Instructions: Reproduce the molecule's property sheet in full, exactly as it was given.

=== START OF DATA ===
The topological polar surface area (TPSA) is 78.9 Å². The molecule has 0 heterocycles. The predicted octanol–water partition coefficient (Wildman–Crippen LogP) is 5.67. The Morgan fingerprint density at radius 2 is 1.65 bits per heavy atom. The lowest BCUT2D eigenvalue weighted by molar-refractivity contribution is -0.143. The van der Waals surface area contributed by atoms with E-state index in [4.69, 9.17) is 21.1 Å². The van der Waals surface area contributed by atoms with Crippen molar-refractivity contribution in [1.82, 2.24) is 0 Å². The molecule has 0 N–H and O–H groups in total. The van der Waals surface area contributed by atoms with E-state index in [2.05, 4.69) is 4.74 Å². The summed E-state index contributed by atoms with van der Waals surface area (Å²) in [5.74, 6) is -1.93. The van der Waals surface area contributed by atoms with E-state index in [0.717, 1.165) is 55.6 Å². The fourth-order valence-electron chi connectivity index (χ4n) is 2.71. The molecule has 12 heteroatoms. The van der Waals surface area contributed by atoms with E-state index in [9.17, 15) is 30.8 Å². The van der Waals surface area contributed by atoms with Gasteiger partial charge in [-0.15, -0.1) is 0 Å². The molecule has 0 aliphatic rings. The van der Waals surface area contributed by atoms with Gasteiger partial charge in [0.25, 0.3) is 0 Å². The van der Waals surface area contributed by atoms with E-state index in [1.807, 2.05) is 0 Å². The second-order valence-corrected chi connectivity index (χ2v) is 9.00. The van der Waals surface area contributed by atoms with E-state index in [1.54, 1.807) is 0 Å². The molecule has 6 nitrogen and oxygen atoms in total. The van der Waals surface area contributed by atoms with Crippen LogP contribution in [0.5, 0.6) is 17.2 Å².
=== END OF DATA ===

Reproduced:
The topological polar surface area (TPSA) is 78.9 Å². The molecule has 0 heterocycles. The predicted octanol–water partition coefficient (Wildman–Crippen LogP) is 5.67. The Morgan fingerprint density at radius 2 is 1.65 bits per heavy atom. The lowest BCUT2D eigenvalue weighted by molar-refractivity contribution is -0.143. The van der Waals surface area contributed by atoms with E-state index in [4.69, 9.17) is 21.1 Å². The van der Waals surface area contributed by atoms with Crippen molar-refractivity contribution in [1.82, 2.24) is 0 Å². The molecule has 0 N–H and O–H groups in total. The van der Waals surface area contributed by atoms with E-state index in [2.05, 4.69) is 4.74 Å². The summed E-state index contributed by atoms with van der Waals surface area (Å²) in [5.74, 6) is -1.93. The van der Waals surface area contributed by atoms with E-state index in [0.717, 1.165) is 55.6 Å². The fourth-order valence-electron chi connectivity index (χ4n) is 2.71. The molecule has 12 heteroatoms. The van der Waals surface area contributed by atoms with E-state index in [9.17, 15) is 30.8 Å². The van der Waals surface area contributed by atoms with Gasteiger partial charge in [-0.15, -0.1) is 0 Å². The molecule has 0 aliphatic rings. The van der Waals surface area contributed by atoms with Gasteiger partial charge in [0.25, 0.3) is 0 Å². The van der Waals surface area contributed by atoms with E-state index in [1.807, 2.05) is 0 Å². The second-order valence-corrected chi connectivity index (χ2v) is 9.00. The van der Waals surface area contributed by atoms with E-state index in [1.54, 1.807) is 0 Å². The molecule has 6 nitrogen and oxygen atoms in total. The van der Waals surface area contributed by atoms with Crippen LogP contribution in [0.5, 0.6) is 17.2 Å².